China “could end up erecting a Great Wall of self-isolation” if it continues with provocative militarization of disputed islets in the South China Sea, U.S. Defense Secretary Ash Carter said Saturday.
Carter told Asian defense ministers, security analysts and scholars attending the Shangri-La Dialogue in Singapore there is “growing anxiety” about Chinese actions in the strategic waters and elsewhere.
Of particular concern is whether China will conduct dredging on Scarborough Shoal, 200 kilometers west of Subic Bay and also claimed by the Philippines.
Carter said such an action would be “provocative and destabilizing.”
Speaking with reporters later in the day, the U.S. defense secretary said such a move by China would prompt reactions from the United States and others.
U.S. Defense Secretary Ash Carter, left, shakes hands with South Korea's Defense Minister Han Min Koo during their bilateral meeting on the sidelines of the 15th International Institute for Strategic Studies Shangri-la Dialogue, or IISS, Asia Security Sum
“They will be by all countries in the region and will unfold over time as their concern grows over this kind of activity,” Carter told reporters. “Increasingly nations in the region are cooperating on maritime security among themselves and coming to the United States.”
Bonnie Glaser, the director of the China Power Project at the Center for Strategic and International Studies, told VOA News one possible response could be Washington publicly stating that the mutual defense treaty with the Philippines is not geographically limited and thus “if Philippines’ forces or assets are attacked anywhere, the U.S. would be obligated to come to their aid.”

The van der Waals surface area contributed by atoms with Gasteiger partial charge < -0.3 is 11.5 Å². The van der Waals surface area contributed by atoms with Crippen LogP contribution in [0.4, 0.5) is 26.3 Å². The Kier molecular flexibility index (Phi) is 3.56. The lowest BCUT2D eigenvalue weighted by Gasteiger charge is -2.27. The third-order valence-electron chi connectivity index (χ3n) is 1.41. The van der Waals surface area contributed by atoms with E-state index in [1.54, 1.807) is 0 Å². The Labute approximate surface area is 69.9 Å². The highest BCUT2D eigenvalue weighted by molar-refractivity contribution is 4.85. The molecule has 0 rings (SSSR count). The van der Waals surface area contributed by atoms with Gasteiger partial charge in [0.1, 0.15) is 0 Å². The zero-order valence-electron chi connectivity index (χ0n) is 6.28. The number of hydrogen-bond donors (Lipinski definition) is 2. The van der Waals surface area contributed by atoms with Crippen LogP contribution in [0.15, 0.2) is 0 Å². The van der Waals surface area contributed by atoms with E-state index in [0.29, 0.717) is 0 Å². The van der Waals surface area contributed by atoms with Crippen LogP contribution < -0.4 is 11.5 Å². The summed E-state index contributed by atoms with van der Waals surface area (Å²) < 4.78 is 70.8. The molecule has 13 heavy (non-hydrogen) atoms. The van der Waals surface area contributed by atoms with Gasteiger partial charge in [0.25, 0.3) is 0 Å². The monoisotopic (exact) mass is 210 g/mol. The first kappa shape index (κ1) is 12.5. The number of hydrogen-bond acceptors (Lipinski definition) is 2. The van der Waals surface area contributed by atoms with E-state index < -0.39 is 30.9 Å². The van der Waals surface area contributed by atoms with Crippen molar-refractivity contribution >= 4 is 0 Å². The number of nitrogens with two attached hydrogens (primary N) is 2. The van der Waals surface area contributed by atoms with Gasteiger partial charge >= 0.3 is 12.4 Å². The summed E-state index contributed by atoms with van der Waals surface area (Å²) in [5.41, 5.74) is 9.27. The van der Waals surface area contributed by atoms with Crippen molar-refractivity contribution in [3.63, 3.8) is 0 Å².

People’s Liberation Army Maj. Gen. Yao Yunzhu, appearing at a session later in the day titled “Managing South China Sea Tensions,” criticized the U.S. military’s freedom of navigation operations in the disputed waters.
The maneuvers could be interpreted as “battlefield preparations,” she said.
“I don’t think any state has the right to impose its own understanding of freedom of navigation as a universal rule and label those who do not agree as a default violator of freedom of navigation or even a violator of the rule-based international maritime order,” added Yao, who is also a senior researcher at the PLA’s Academy of Military Science.
Incidents of China responding assertively to the U.S. military’s freedom of navigation missions in the disputed water are actually quite uncommon, according to Navy Admiral Harry Harris, Jr.
“We’ve seen positive behavior in the last several months with China," Harris, the commander of the U.S. Pacific Command, told reporters. “Every now and then we’ll see an incident in the air that we may judge to be unsafe. But those are really, over the course of time, rare.”
U.S. Defense Secretary Ash Carter, second left, meets with U.S. Senator John McCain on the sidelines of the IISS Shangri-La Dialogue in Singapore, June 3, 2016.
The conference in Singapore comes just ahead of an international arbitration ruling on the Philippines’ claims against China’s maritime claims.
Beijing has already indicated it will not abide by The Hague tribunal’s findings and regards the process as illegitimate.
Carter said that stance is a mistake and that the upcoming ruling is an opportunity for China and the rest of the region to commit to a principled future.
Japan backed up that stance.
“Every judgment or decision made by related courts must be fully observed by all the claimants in accordance with the relevant international law," Japanese Defense Minister Gen Nakatani said at the conference Saturday.
Delegates from more than 50 countries are attending the annual Shangri-La Dialogue and Asia Security Summit.
Other topics being discussed include the continued provocations by North Korea and renewed regional concerns over jihadist terrorism.